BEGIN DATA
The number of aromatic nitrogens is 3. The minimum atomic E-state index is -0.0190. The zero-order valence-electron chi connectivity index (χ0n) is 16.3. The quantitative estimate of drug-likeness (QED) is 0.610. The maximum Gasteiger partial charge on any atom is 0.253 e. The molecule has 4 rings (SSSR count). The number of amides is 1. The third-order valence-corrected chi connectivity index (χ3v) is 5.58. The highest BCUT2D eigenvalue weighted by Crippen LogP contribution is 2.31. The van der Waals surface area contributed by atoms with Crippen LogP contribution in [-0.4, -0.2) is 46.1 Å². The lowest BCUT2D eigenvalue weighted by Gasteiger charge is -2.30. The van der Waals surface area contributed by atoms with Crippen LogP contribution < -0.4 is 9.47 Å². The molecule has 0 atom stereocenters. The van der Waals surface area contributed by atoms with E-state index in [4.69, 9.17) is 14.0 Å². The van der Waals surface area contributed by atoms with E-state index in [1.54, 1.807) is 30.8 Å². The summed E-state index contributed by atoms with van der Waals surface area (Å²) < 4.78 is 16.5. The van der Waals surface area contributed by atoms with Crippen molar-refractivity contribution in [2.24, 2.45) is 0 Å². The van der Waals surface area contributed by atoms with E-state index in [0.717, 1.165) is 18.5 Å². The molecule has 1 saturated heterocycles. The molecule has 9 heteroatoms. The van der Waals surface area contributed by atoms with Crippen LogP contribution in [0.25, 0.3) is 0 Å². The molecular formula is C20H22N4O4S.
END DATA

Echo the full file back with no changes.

The number of aromatic nitrogens is 3. The minimum atomic E-state index is -0.0190. The zero-order valence-electron chi connectivity index (χ0n) is 16.3. The quantitative estimate of drug-likeness (QED) is 0.610. The maximum Gasteiger partial charge on any atom is 0.253 e. The molecule has 4 rings (SSSR count). The number of amides is 1. The third-order valence-corrected chi connectivity index (χ3v) is 5.58. The highest BCUT2D eigenvalue weighted by Crippen LogP contribution is 2.31. The van der Waals surface area contributed by atoms with Crippen LogP contribution in [-0.4, -0.2) is 46.1 Å². The lowest BCUT2D eigenvalue weighted by Gasteiger charge is -2.30. The van der Waals surface area contributed by atoms with Crippen LogP contribution < -0.4 is 9.47 Å². The molecule has 0 atom stereocenters. The van der Waals surface area contributed by atoms with E-state index in [4.69, 9.17) is 14.0 Å². The van der Waals surface area contributed by atoms with E-state index in [1.54, 1.807) is 30.8 Å². The summed E-state index contributed by atoms with van der Waals surface area (Å²) < 4.78 is 16.5. The van der Waals surface area contributed by atoms with Crippen molar-refractivity contribution in [2.24, 2.45) is 0 Å². The van der Waals surface area contributed by atoms with E-state index in [0.717, 1.165) is 18.5 Å². The molecule has 1 saturated heterocycles. The molecule has 9 heteroatoms. The van der Waals surface area contributed by atoms with Crippen LogP contribution in [0.25, 0.3) is 0 Å². The molecular formula is C20H22N4O4S.